Autumn (2016), like all of Ali Smith’s novels (I’m guessing – I’ve only read a few so far), is a delight in linguistic and other ways. This post features a few excerpts that focus on language in one way or another.
The main character, Elisabeth, is visiting her old friend Daniel in a care home. Daniel is asleep. A care assistant talks to her:
A very nice polite gentleman. We miss him now. Increased sleep period. It happens when things are becoming more (slight pause before she says it) final.
The pauses are a precise language, more a language than actual language is, Elisabeth thinks.
I like how the writing itself conveys the particular pause in speech before the word final. Smith could have used dashes or described the pause in a subsequent clause or sentence, but the parenthesis, unexpected, feels just right.
Whenever Elisabeth meets Daniel, the first thing he asks her is what she’s reading. Here, aged 11, she has been telling him about a book called Jill’s Gymkhana.
The word gymkhana, Daniel said, is a wonderful word, a word grown from several languages.
Words don’t get grown, Elisabeth said.
They do, Daniel said.
Words aren’t plants, Elisabeth said.
Words are themselves organisms, Daniel said.
Oregano-isms, Elisabeth said.
Herbal and verbal, Daniel said. Language is like poppies. It just takes something to churn the earth round them up, and when it does up come the sleeping words, bright red, fresh, blowing about. Then the seedheads rattle, the seeds fall out. Then there’s even more language waiting to come up.
Botanical metaphors for language have a fertile history, as I noted at Macmillan Dictionary some years ago; more recently I enjoyed this thread on Twitter that finds languages more like forests than gardens. You could nitpick the analogy Daniel uses, but in the fictional context it rings true. (Etymology of gymkhana here.)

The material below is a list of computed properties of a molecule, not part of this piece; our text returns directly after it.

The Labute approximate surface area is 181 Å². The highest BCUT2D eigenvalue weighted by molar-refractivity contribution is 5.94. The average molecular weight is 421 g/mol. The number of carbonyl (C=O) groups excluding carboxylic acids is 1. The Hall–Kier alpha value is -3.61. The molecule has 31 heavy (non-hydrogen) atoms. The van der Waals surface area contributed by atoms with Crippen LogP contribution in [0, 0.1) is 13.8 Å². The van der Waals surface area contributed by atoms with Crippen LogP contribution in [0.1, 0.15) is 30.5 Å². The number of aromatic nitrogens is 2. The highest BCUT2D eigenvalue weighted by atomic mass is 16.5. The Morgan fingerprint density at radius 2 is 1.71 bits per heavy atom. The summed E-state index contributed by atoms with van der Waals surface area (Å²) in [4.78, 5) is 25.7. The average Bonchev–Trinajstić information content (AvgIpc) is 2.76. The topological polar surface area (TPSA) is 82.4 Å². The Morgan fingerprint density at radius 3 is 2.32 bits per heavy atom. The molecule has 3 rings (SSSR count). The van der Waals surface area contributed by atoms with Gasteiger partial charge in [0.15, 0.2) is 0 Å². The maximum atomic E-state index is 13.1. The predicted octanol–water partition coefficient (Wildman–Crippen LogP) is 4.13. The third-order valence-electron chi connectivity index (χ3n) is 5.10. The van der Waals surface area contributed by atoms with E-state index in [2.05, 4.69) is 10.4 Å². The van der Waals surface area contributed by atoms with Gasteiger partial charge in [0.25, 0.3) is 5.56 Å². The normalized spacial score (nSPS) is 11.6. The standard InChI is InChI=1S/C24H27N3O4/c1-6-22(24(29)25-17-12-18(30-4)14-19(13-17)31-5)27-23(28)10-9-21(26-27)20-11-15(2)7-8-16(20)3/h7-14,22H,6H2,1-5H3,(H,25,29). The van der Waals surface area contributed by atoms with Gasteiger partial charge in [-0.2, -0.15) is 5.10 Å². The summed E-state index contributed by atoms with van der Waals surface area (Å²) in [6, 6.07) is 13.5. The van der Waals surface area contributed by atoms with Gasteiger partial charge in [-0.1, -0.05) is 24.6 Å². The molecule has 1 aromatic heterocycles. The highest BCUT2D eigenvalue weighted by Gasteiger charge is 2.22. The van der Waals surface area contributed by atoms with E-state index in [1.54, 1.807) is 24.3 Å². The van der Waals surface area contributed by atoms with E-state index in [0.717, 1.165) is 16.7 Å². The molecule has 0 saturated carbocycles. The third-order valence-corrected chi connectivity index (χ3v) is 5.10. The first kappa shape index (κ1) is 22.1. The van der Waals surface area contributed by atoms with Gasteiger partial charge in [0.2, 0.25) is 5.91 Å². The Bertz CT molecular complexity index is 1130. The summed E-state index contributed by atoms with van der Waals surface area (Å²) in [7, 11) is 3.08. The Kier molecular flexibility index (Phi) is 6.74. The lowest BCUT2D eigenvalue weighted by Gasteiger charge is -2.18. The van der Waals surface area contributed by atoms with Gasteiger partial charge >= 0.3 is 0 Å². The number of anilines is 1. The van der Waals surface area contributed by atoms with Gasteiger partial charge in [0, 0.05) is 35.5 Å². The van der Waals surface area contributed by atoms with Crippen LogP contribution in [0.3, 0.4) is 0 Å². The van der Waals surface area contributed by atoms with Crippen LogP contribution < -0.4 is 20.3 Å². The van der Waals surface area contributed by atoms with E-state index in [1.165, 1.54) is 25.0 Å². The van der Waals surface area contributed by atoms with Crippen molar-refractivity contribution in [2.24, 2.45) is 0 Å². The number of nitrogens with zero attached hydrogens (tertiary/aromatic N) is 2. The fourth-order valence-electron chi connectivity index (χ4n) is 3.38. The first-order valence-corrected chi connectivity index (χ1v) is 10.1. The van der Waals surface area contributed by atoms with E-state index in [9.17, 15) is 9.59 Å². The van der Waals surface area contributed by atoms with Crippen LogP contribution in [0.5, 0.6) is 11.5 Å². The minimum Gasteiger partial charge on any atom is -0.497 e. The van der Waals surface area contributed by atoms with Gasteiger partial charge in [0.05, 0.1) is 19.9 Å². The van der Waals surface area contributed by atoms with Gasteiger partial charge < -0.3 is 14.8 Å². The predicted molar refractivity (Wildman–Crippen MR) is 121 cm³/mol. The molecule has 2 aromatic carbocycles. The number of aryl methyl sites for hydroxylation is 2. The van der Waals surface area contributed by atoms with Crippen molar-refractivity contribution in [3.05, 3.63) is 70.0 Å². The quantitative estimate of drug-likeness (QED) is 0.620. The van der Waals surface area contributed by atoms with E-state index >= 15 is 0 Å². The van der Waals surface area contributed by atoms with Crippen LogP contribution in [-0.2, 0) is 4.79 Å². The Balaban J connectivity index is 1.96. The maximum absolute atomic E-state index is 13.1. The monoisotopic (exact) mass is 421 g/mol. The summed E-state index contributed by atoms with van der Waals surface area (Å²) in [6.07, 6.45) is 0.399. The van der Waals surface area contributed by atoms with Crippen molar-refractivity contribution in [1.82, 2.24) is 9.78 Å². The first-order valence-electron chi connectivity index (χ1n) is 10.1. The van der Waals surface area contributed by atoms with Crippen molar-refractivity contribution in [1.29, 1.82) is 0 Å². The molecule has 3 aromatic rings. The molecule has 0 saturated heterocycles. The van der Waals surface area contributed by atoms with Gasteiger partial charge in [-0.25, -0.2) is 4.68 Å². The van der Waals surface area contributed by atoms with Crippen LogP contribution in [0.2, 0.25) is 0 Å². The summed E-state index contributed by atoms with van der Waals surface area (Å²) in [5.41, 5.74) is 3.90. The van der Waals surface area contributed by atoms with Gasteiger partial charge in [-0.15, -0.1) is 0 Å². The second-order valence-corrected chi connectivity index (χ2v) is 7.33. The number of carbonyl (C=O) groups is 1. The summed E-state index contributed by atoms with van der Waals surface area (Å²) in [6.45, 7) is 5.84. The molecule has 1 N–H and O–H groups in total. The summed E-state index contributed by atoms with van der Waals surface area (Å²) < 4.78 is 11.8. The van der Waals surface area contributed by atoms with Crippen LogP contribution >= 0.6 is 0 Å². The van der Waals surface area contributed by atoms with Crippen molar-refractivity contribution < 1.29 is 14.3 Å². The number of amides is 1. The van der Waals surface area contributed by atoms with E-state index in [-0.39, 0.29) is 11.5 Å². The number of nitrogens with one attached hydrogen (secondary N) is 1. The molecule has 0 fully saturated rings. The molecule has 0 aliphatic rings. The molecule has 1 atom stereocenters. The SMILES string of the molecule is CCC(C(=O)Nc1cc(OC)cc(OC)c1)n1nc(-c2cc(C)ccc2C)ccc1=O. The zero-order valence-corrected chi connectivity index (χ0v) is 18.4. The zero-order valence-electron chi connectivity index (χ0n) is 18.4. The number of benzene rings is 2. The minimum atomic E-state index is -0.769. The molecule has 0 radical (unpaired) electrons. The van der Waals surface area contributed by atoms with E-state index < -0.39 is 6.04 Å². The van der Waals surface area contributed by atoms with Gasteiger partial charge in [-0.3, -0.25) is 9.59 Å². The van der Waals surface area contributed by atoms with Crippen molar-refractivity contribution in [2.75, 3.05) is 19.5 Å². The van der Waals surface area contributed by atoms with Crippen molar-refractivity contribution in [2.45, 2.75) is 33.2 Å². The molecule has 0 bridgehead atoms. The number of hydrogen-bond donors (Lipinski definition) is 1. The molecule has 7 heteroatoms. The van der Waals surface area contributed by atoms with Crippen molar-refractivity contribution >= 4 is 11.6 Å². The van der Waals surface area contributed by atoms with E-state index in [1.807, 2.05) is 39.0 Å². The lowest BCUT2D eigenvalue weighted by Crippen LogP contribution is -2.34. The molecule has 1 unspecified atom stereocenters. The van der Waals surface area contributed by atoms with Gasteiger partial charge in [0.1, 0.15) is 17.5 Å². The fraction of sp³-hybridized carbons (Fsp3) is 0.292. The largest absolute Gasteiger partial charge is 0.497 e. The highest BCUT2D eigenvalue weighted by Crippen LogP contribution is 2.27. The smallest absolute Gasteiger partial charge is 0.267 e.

The theme is echoed in a later passage. Elisabeth, an adult again, is staying with her mother, who is watching an antiques show on TV:
Elisabeth notices how truly beautiful the cow parsley is at the sides of the backroads in the footage of The Golden Gavel, which is playing on catch-up, from an episode set in Oxfordshire and Gloucestershire, filmed, her mother tells her, last year. The cow parsley holds itself stately and poisonous in the air while the celebrities (Elisabeth has no idea who they are or why they’re celebrities) maunder about. One sings pop songs from the 1970s and talks about when he owned a gold-painted Datsun. The other chats chummily about her days as an extra in Oliver! The vintage cars fume along through England; outside the car windows the passing cow parsley is tall, beaded with rain, strong, green. It is incidental. This incidentality is, Elisabeth finds herself thinking, a profound statement. The cow parsley has a language of its own, one that nobody on the programme or making the programme knows or notices is being spoken.
At the risk of getting too meta, this seemingly incidental passage in the book is also profound, for example in what it says about people’s attitudes to nature (which mostly range from blasé to destructive). And without being preachy about it, unlike me.
Finally, a rant for the ages that jolts into comedy:
Her mother sits down on the churned-up ground near the fence.
I’m tired, she says.
It’s only two miles, Elisabeth says.
That’s not what I mean, she says. I’m tired of the news. I’m tired of the way it makes things spectacular that aren’t, and deals so simplistically with what’s truly appalling. I’m tired of the vitriol. I’m tired of the anger. I’m tired of the meanness. I’m tired of the selfishness. I’m tired of how we’re doing nothing to stop it. I’m tired of how we’re encouraging it. I’m tired of the violence there is and I’m tired of the violence that’s on its way, that’s coming, that hasn’t happened yet. I’m tired of liars. I’m tired of sanctified liars. I’m tired of how those liars have let this happen. I’m tired of having to wonder whether they did it out of stupidity or did it on purpose. I’m tired of lying governments. I’m tired of people not caring whether they’re being lied to any more. I’m tired of being made to feel this fearful. I’m tired of animosity. I’m tired of pusillanimosity.
I don’t think that’s actually a word, Elisabeth says.
I’m tired of not knowing the right words, her mother says.